On July 21, the Labor Network for Sustainability joined more than fifty unions, civil rights organizations, environmental groups, and others in the first Strike for Black Lives. Lead organizers of the action were the Service Employees International Union (SEIU) and the Movement for Black Lives (M4BL).
Unions participating included:
- Service Employees International Union
- International Brotherhood of Teamsters
- American Federation of Teachers
- United Farm Workers
- United Food and Commercial Workers
- Communication Workers of America
- National Domestic Workers Alliance
- Amalgamated Transit Union
- Fight for $15 and a Union
- UNITE HERE
- New York State Nurses Association
SEIU president Mary Kay Henry and M4BL national field director Karissa Lewis explained “Why We’re Striking”:
The current pandemic of Covid-19 and the generational pandemic of violence against Black lives have brought some truths into sharp relief. As tens of millions of people have worked without personal protective equipment or paid sick time, it has become clear to us all: Workers, those we have recently taken to calling “essential,” are the cornerstone of our social and economic well-being. These are disproportionately Black and brown workers. As we enter further and further into an economic depression, it’s become clear that for so many communities, it is time to take action that pushes elected officials and CEOs to dismantle racism and white supremacy in the workplace. Our fights for racial, economic, health care, gender, climate, and immigration justice are all connected. We are connected, as well.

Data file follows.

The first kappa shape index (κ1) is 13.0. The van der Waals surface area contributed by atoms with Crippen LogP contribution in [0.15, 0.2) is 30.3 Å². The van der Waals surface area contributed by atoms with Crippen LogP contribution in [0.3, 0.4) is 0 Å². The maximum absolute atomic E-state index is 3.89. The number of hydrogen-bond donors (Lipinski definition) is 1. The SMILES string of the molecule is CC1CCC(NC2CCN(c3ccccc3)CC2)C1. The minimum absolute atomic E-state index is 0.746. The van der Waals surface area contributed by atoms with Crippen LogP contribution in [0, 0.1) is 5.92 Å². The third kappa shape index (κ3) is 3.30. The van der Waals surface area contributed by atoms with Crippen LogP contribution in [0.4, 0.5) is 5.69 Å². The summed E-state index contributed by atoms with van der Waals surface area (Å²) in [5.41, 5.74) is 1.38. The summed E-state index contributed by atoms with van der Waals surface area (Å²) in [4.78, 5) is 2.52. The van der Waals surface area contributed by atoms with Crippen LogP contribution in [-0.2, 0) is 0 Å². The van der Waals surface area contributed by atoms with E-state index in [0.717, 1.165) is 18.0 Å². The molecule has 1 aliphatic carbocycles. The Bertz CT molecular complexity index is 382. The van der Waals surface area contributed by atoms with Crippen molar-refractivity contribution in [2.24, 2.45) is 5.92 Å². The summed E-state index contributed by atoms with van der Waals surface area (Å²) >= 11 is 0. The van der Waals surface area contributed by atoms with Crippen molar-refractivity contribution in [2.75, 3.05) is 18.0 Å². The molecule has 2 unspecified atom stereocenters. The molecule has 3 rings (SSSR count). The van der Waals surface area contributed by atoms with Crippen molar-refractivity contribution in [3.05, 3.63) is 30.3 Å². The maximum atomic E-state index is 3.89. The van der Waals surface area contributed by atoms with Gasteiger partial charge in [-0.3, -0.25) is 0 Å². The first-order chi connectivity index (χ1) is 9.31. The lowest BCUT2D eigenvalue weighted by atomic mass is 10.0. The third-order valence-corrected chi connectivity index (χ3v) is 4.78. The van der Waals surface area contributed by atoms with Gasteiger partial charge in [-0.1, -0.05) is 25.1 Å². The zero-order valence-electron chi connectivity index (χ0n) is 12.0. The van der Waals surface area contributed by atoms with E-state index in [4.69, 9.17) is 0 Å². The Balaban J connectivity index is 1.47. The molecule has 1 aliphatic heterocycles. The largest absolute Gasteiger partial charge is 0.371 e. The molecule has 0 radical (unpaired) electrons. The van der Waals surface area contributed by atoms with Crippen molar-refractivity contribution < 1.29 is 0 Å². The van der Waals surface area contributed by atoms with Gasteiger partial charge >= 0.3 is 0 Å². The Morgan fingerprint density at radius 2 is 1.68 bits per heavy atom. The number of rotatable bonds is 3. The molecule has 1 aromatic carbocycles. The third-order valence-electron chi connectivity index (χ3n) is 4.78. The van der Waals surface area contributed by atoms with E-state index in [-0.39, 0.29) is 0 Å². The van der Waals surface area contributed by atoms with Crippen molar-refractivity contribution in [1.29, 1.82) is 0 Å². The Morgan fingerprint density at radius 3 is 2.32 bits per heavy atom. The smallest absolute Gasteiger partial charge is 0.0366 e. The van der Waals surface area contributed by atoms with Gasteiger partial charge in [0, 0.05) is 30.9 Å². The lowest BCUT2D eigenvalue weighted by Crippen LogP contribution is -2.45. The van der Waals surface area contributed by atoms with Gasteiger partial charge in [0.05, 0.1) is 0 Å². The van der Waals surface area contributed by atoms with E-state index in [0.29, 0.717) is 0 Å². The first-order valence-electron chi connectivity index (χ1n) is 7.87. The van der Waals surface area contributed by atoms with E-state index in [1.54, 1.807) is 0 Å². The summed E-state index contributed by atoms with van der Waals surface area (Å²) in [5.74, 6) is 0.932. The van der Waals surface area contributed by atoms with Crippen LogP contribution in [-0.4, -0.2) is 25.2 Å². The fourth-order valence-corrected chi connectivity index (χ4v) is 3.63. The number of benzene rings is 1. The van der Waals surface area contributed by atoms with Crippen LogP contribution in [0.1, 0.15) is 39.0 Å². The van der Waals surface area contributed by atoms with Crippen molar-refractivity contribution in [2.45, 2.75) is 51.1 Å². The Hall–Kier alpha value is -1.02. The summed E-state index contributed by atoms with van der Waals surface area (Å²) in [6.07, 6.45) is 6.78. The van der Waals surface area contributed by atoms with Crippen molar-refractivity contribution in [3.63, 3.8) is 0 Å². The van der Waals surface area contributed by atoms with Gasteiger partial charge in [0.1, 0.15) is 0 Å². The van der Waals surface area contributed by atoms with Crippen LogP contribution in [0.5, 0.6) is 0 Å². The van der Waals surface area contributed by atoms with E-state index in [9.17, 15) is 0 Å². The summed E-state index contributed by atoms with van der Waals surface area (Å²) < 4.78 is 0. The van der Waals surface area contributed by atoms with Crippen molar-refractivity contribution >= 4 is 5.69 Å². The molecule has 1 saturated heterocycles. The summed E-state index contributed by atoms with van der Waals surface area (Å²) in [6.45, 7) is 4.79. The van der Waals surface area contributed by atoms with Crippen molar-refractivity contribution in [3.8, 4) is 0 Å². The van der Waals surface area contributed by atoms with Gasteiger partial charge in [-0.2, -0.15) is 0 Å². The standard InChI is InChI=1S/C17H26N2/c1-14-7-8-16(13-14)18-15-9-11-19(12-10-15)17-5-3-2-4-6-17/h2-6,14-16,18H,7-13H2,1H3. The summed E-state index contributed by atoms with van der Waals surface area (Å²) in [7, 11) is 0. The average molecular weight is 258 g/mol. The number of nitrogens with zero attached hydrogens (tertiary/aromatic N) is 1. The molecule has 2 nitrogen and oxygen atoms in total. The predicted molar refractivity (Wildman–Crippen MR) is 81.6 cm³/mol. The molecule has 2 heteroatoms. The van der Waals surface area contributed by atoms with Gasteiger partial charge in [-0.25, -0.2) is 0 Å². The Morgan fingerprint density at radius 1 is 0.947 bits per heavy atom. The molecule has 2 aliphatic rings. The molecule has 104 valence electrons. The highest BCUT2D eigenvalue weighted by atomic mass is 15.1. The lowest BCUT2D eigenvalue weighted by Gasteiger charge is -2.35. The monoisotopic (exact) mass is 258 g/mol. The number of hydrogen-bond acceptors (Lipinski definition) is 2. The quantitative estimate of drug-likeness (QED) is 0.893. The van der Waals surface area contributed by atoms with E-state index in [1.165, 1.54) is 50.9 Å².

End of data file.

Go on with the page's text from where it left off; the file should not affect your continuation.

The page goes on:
Labor Network for Sustainability Research and Policy Director and labor historian Jeremy Brecher wrote:
Not only is a huge union putting its muscle behind Black Lives Matter, but also promoting workers workplace power as a vehicle for political action through an enlarged concept of strikes and general strikes. With climate such a “clear and present danger” to Black people, and so many Black trade unionists concerned about it, the Strike for Black Lives calls attention to climate change as a threat to Black people—and to the cooperation between Black people, labor, and allies that is already under way to fight it.